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已有 11062 次阅读 2012-11-27 12:31 |系统分类:科研笔记| 可视化, WAVECAR


WaveTrans: Real-space wavefunctions from VASP WAVECAR file

R. M. Feenstra and M. Widom
Department of Physics, Carnegie Mellon University, Pittsburgh, PA 15213


This program reads in the binary file WAVECAR that is produced by VASP, and it outputs into a text (ASCII) file the corresponding G values (lattice points in reciprocal space) and their associated plane wave coefficients. From these coefficients, a real-space wavefunction can be constructed in the usual way. Due to its binary format and the ordering of its G values, it can be problematic to directly read and translate the WAVECAR file. The WaveTrans program and its associated WAVECARin routine provides a solution to this problem. The format of the WAVECAR file is:

 Record-length #spin components RTAG(a value specifying the precision)

#k-points #bands ENCUT(maximum energy for plane waves)




Loop over spin

Loop over k-points

#plane-waves k-Vec

Loop over bands

band-energy, band-occupation

End loop over bands

Loop over plane waves

Plane wave coefficient

End loop over plane waves

End loop over k-points

End loop over spin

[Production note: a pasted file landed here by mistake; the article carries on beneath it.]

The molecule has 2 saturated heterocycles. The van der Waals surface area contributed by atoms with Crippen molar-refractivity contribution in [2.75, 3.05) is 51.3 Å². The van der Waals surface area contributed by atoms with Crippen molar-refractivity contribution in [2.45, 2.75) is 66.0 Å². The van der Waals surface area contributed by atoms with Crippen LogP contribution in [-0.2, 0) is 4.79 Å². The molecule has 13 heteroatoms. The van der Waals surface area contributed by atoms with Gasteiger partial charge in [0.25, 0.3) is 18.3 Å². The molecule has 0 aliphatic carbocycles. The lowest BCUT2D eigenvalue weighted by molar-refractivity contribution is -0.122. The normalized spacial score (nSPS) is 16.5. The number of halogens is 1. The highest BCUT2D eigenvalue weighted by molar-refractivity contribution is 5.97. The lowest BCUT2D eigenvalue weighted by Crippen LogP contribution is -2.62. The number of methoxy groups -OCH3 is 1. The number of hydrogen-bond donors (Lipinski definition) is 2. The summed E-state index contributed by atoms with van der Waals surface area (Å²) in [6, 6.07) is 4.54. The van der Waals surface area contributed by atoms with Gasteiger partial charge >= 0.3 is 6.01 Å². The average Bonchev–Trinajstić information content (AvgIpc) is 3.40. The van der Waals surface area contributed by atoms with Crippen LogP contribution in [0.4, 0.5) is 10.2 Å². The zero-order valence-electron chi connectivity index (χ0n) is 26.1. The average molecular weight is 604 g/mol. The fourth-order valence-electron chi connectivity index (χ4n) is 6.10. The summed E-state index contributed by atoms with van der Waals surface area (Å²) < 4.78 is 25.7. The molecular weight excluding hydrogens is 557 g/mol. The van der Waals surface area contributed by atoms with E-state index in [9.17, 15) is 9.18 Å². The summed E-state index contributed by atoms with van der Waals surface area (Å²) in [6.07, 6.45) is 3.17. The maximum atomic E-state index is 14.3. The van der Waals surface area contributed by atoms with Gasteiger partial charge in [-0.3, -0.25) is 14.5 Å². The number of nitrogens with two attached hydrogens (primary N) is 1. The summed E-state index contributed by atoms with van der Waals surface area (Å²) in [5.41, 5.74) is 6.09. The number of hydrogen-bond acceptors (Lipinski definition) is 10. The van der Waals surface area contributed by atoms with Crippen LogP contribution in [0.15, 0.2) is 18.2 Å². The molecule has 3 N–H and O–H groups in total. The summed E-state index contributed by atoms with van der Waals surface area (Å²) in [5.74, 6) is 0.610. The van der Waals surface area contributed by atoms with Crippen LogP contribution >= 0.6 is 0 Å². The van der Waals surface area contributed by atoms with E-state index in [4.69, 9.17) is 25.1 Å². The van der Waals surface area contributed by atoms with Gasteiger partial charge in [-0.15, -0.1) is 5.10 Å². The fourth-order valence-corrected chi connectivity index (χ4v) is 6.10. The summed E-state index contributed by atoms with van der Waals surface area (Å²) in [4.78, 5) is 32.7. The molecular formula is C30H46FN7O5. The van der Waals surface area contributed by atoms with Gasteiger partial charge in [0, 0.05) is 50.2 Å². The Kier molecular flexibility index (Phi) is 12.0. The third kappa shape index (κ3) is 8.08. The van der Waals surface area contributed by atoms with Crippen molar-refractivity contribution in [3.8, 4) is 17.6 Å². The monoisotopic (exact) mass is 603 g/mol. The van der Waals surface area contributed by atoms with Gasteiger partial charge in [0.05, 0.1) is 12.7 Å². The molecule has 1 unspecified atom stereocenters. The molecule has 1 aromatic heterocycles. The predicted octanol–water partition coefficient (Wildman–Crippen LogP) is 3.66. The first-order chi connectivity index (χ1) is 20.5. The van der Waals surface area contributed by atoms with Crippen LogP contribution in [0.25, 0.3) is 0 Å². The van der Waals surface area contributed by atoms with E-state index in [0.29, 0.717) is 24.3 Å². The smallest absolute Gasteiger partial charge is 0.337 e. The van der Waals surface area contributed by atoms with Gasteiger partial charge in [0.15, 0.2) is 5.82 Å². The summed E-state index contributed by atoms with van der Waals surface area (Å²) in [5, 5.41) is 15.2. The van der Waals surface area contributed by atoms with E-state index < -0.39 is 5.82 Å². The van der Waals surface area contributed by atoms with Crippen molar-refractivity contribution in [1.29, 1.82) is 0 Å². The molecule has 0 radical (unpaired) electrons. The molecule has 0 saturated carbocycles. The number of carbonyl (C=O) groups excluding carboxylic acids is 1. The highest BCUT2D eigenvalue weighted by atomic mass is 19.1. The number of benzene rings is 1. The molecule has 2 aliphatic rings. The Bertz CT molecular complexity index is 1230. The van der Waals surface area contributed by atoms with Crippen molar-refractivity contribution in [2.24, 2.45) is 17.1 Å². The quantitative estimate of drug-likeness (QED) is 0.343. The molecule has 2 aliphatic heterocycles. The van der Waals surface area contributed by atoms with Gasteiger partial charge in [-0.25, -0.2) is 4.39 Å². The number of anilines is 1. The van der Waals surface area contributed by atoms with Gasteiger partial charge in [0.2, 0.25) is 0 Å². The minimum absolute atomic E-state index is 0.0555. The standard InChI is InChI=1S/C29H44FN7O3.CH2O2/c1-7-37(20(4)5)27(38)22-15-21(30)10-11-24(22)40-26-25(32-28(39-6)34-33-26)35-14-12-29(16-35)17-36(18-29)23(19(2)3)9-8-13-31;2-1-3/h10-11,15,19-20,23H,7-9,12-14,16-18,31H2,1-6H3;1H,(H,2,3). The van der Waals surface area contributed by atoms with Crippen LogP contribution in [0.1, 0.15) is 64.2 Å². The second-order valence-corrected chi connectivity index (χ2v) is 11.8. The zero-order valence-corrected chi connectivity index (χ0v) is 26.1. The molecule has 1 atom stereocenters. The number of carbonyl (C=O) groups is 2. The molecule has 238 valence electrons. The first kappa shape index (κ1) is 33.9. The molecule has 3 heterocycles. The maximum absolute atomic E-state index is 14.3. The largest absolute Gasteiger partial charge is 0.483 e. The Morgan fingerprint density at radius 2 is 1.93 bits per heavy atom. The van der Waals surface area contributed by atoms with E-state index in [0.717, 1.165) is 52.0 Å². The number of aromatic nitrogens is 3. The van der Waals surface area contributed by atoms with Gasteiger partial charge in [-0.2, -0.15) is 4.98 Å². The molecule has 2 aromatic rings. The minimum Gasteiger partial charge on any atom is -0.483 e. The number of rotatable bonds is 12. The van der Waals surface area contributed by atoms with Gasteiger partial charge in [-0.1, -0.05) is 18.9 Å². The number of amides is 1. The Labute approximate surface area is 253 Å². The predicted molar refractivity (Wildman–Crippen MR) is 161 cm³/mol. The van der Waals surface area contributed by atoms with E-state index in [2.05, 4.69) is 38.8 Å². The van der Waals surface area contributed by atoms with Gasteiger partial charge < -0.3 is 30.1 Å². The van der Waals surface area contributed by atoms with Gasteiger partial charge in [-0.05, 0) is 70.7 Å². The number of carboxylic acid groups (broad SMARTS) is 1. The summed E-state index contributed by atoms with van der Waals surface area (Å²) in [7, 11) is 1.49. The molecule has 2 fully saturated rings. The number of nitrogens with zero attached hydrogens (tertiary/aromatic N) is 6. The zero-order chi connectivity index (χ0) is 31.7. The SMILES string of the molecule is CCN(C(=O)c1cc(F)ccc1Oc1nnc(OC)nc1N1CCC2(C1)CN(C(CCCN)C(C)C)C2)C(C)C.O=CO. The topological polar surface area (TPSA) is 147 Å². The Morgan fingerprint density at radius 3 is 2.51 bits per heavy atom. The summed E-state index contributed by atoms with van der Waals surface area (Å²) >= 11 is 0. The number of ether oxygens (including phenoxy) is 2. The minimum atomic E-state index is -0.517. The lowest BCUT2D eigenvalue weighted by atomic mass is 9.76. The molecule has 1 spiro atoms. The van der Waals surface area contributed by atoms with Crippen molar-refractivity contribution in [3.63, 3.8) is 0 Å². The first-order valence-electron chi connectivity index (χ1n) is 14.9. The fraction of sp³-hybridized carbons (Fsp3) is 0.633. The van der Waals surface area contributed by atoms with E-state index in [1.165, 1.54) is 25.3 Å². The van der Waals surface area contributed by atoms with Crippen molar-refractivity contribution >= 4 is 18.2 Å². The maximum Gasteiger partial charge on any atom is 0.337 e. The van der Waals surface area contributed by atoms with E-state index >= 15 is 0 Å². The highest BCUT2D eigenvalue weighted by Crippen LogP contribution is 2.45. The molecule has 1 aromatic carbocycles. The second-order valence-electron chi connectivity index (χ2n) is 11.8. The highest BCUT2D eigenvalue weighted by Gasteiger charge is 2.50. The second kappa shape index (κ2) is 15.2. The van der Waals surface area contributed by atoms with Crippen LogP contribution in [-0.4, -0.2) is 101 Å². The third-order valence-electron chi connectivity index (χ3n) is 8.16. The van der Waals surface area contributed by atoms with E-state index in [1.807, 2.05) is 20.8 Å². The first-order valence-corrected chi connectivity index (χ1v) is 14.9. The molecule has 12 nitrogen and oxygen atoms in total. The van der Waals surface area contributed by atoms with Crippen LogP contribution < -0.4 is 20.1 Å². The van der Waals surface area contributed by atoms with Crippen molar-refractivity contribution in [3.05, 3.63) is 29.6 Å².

A value of RTAG of 45200 specifies that complex*8 binary format is used in WAVECAR for the coefficients, and a value of 45210 specifies complex*16 format; WaveTrans presently works only for the former case (see 'Limitations' section below). The WaveTrans program reads in the contents of WAVECAR and outputs the GCOEFF file with the appropriate values of the wavevectors and the corresponding plane wave coefficients. For specification of the format of the GCOEFF file, see the comments at the top of the source code. Source code for a FORTRAN 77 version is available in WaveTrans.f and WAVECARin.f (the latter includes the routine vcross for computing cross-products for 3-component vectors). Source code for a FORTRAN 90 version with dynamic allocation of arrays is in WaveTrans.f90. An executable version of the FORTRAN 77 version (made using Gnu gfortran) that should run on any Windows PC is available in the file WaveTrans.exe. For other platforms, simply compile and link the source code on the specific platform. It should be noted that details regarding binary input vary from compiler to compiler. For the case of the ifort compiler (on Linux) the compiler option "-assume byterecl" must be specified so that the record length indicator in the program is interpreted in bytes. Similar types of option(s) may be required for other compilers.